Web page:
What is a conference’s competition? In reality it is probably not what immediately comes to mind; not another conference or event.
How else do our members learn? Books, blogs, podcasts, webinars, online training. These all can be power packed with helpful information but still members will pay thousands of dollars more to come to the conference. Why? Well, you might say for the face to face interaction and I agree that is some of it. A bigger, a more unconscious part of the equation, I bet, is conferences give members permission to take the time to learn.
Lets consider the pros and cons of the competition:
- While a $15.98 book is a steal, but it still takes time to and motivation to read it.
- While many webinars are free and don’t require travel, because they are on our own computers we can easily be lured away by intrusions and distractions.
- While online training is relatively inexpensive and high value, every other priority takes priority over sitting and watching the training available in your library.
Yes, there is the element of face to face value that can’t be replicated in any other way than at conferences and events. But the real value may just be that upon signing up for a conference members give themselves permission to make the time for professional development. It’s on the calendar, it’s paid for, they have to go. Online training, books and webinars are easy to slide to the back of the pile. They are easy to opt out of.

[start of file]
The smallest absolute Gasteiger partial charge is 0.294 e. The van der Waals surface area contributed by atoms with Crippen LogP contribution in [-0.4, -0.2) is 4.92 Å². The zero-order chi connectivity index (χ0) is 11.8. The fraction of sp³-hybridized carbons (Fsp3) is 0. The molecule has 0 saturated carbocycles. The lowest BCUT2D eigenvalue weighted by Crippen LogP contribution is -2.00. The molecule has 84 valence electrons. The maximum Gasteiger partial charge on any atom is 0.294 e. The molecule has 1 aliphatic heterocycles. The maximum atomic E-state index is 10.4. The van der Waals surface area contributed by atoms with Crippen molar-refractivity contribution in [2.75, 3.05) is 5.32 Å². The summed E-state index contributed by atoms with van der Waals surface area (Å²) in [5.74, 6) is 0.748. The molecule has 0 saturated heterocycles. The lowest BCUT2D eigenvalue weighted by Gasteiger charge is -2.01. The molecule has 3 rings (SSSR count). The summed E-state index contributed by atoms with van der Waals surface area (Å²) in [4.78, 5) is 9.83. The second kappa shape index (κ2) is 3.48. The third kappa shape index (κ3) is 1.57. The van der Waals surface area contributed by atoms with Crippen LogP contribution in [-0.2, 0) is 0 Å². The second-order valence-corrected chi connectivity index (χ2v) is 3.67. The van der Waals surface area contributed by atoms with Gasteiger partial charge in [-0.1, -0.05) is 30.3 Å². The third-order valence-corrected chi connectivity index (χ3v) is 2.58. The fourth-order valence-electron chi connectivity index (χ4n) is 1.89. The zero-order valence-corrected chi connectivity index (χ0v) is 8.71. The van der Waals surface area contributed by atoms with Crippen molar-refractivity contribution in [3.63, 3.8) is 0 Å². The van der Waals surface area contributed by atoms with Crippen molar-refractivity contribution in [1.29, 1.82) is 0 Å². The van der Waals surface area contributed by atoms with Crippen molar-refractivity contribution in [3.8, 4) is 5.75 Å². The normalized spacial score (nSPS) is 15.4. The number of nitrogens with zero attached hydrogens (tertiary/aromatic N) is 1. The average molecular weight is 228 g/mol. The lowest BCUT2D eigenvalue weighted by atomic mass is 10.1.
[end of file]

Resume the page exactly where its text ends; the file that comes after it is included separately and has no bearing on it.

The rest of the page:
For those members who value life long learning spending thousands more for the conference than say reading a few books is a huge value because they will never get around to reading the books.
Conferences are here to stay
The conferences that provide a ton of value and interesting, new experiences will continue to thrive in the digital age because they are a great use of our time.
But members say they don’t have time to go
When members say things like “I went to the conference a few years but haven’t been in 4 or 5 years.” Why? “Well, there’s always a conflict.” Yes, sometimes there is a conflict and you can hear in their voice when they are heartsick about it. For most giving the time excuse, it is a shortcut for saying, “I’m evaluating where my time is best spent and this conference isn’t it.”
When our member’s time is not best spent at the conference, the conference has a value problem. Moving the conference to a different time probably won’t help much. Doubling down on providing value and great experiences might.